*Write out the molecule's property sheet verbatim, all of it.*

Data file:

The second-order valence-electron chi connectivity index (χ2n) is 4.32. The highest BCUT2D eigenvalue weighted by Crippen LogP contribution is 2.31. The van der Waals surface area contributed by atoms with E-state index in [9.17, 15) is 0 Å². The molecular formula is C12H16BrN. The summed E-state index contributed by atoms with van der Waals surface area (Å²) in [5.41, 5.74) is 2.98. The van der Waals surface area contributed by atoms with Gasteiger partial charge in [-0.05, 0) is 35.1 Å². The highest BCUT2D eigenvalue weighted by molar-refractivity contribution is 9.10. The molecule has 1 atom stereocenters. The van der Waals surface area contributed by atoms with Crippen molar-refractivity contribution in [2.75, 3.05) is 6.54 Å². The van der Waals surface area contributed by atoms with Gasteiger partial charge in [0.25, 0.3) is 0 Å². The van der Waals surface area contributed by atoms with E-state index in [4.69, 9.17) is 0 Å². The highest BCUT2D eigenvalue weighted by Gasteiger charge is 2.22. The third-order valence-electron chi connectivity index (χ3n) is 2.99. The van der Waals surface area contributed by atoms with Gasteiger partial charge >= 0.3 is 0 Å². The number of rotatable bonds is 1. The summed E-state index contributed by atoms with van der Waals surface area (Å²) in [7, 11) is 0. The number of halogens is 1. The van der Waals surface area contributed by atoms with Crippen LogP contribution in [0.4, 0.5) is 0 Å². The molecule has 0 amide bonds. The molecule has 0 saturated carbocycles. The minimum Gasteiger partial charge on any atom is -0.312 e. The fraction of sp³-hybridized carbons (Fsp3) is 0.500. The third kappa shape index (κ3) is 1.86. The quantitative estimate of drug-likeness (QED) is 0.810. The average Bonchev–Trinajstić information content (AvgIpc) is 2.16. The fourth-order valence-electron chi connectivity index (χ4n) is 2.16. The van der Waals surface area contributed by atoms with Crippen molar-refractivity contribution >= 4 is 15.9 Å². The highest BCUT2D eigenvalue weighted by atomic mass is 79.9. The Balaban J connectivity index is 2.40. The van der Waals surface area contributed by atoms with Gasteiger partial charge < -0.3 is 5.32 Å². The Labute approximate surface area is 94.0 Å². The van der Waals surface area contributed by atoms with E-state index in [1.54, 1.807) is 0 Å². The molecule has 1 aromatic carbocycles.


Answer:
The second-order valence-electron chi connectivity index (χ2n) is 4.32. The highest BCUT2D eigenvalue weighted by Crippen LogP contribution is 2.31. The van der Waals surface area contributed by atoms with E-state index in [9.17, 15) is 0 Å². The molecular formula is C12H16BrN. The summed E-state index contributed by atoms with van der Waals surface area (Å²) in [5.41, 5.74) is 2.98. The van der Waals surface area contributed by atoms with Gasteiger partial charge in [-0.05, 0) is 35.1 Å². The highest BCUT2D eigenvalue weighted by molar-refractivity contribution is 9.10. The molecule has 1 atom stereocenters. The van der Waals surface area contributed by atoms with Crippen molar-refractivity contribution in [2.75, 3.05) is 6.54 Å². The van der Waals surface area contributed by atoms with Gasteiger partial charge in [0.25, 0.3) is 0 Å². The van der Waals surface area contributed by atoms with E-state index in [4.69, 9.17) is 0 Å². The highest BCUT2D eigenvalue weighted by Gasteiger charge is 2.22. The third-order valence-electron chi connectivity index (χ3n) is 2.99. The van der Waals surface area contributed by atoms with Gasteiger partial charge >= 0.3 is 0 Å². The number of rotatable bonds is 1. The summed E-state index contributed by atoms with van der Waals surface area (Å²) in [7, 11) is 0. The number of halogens is 1. The van der Waals surface area contributed by atoms with Crippen LogP contribution in [0.4, 0.5) is 0 Å². The molecule has 0 amide bonds. The molecule has 0 saturated carbocycles. The minimum Gasteiger partial charge on any atom is -0.312 e. The fraction of sp³-hybridized carbons (Fsp3) is 0.500. The third kappa shape index (κ3) is 1.86. The quantitative estimate of drug-likeness (QED) is 0.810. The average Bonchev–Trinajstić information content (AvgIpc) is 2.16. The fourth-order valence-electron chi connectivity index (χ4n) is 2.16. The van der Waals surface area contributed by atoms with Crippen molar-refractivity contribution >= 4 is 15.9 Å². The highest BCUT2D eigenvalue weighted by atomic mass is 79.9. The Balaban J connectivity index is 2.40. The van der Waals surface area contributed by atoms with Gasteiger partial charge < -0.3 is 5.32 Å². The Labute approximate surface area is 94.0 Å². The van der Waals surface area contributed by atoms with E-state index in [1.54, 1.807) is 0 Å². The molecule has 1 aromatic carbocycles.